Why did we do this?
There really are so many reasons. I think the only time I’ve actually asked myself “What the f@&$ are we doing?” was just before we flew to Dili and I was having my “What the f@&$ are we doing?” crisis. I forgot about that pretty much as soon as we got off the plane and I haven’t been back there since. I’m confident I know why we’re doing this. How we’re going to do it is another question entirely.
We’ve been on the road for six and half months now. Two glorious months camping across our wide brown land and the rest tripping along less travelled roads or well worn paths through South East Asia. Each border crossing has taken us into lands of different languages, currencies, coffees, fabrics, cultures, customs. The girls have had their cheeks pinched, their corks popped and their limits tested. We were hot and inescapably sweaty for 4 months and loaded down with far too much literal (not metaphoric) baggage. We have had a journey line – a route I guess – and the excitement and newness of the adventure kept the energy up and the momentum high. We were moving forward, ever onwards toward the destination but focused on the journey.
And then we stopped. We stopped for very good reason and necessity. In Hanoi we needed to get our next three visas, we wanted to have some stability for a little while – a corner shop and a kitchen – and we had our wonderful Lynne. A few little side trips but coming back to the same place that we came to know. A pause. A breather of sorts.
Sometimes your legs cramp and your muscles stiffen when you have a breather.
We’re on the move again now, up in the hills, just the 5 of us. Farewelling Lynne we said to ourselves, “That will be us, jumping on a plane bound for Australia, this time next year.” Twelve months. Twelve months feels like a very long time sometimes. In the grand scheme of things I know it’s not. I also know that at the end of that Qantas flight from London in 12 months there will be, mostly, life as we knew it waiting to be resumed. It only takes one moment dwelling on that thought to shake any homesickness away. Life will be there, this will never come again.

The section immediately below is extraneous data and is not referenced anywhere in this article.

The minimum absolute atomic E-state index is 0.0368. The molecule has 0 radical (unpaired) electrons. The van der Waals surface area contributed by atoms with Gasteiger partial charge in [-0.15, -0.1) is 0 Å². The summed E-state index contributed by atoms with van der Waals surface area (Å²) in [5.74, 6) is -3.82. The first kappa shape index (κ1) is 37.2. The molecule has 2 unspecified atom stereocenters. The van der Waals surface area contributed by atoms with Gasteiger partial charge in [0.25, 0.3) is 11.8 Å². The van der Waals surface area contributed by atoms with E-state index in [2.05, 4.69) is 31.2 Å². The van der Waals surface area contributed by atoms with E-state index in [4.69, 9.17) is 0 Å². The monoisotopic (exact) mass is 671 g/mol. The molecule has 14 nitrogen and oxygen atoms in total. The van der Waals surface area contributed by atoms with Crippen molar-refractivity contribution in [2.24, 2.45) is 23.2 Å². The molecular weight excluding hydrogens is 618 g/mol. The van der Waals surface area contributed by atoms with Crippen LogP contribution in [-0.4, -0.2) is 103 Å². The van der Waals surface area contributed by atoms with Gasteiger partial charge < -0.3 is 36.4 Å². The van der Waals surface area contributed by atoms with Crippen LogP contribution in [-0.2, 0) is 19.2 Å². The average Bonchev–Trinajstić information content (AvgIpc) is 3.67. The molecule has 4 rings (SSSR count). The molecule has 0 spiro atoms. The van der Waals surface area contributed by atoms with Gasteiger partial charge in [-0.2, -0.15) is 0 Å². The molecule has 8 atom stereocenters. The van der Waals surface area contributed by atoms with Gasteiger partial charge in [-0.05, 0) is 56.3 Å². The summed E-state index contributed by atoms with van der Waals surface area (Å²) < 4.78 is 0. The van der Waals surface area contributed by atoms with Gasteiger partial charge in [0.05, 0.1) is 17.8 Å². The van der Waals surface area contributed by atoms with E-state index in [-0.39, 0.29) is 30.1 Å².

Sometimes it takes more effort to get going again after a breather than it does to push through the fatigue and maintain the momentum.
Sitting in a cafe in Sapa, looking out to a complete misty whiteout shrouding what I know only from tourism advertising to be a spectacular valley, I wonder how to keep it up. All of us sharing a room, falling over each other, negotiating every “I don’t want to go out!”, breakfast crumbs on the floor, piles of clothes on every available surface – mostly the floor (wherever you go, that’s where you are!) – even the fog closing us in.
We’ve left home, we’ve learnt to travel as a unit, we’ve been out of our comfort zones. In fact we’ve spent so much time in unfamiliar territory, not knowing what’s next that ‘out of our comfort zone’ has become a place we feel pretty comfortable. The girls have grown and been stretched and all seem older than the six months it’s been since we left. Are we now just ‘doing the do’ in different locations? Have we lost some of the zip we had when the occupation of travelling was new and different, not just the places we were visiting?
Of course it’s not the places it’s us, and our chosen journey. Sustaining the level of ‘wow’ for 18 months will take energy and focus. And refocus. Remembering and reminding ourselves not to close our eyes. Slowing down is ok and necessary. Moving through without actually seeing is not.
I think there is a stiffness and cramping from the Hanoi breather that I just need to stretch out.
So I take a deep breath. Go for a long walk up the winding paths to the top. Watch the Red Dzao and Black H’mong women sew and sell their crafts, walking the streets in their beautiful multicoloured traditional dress. Catch a glimpse of a baby’s tiny fingers in a bundle on a young mother’s back and find again the awe and amazement in this place that is so different from our own.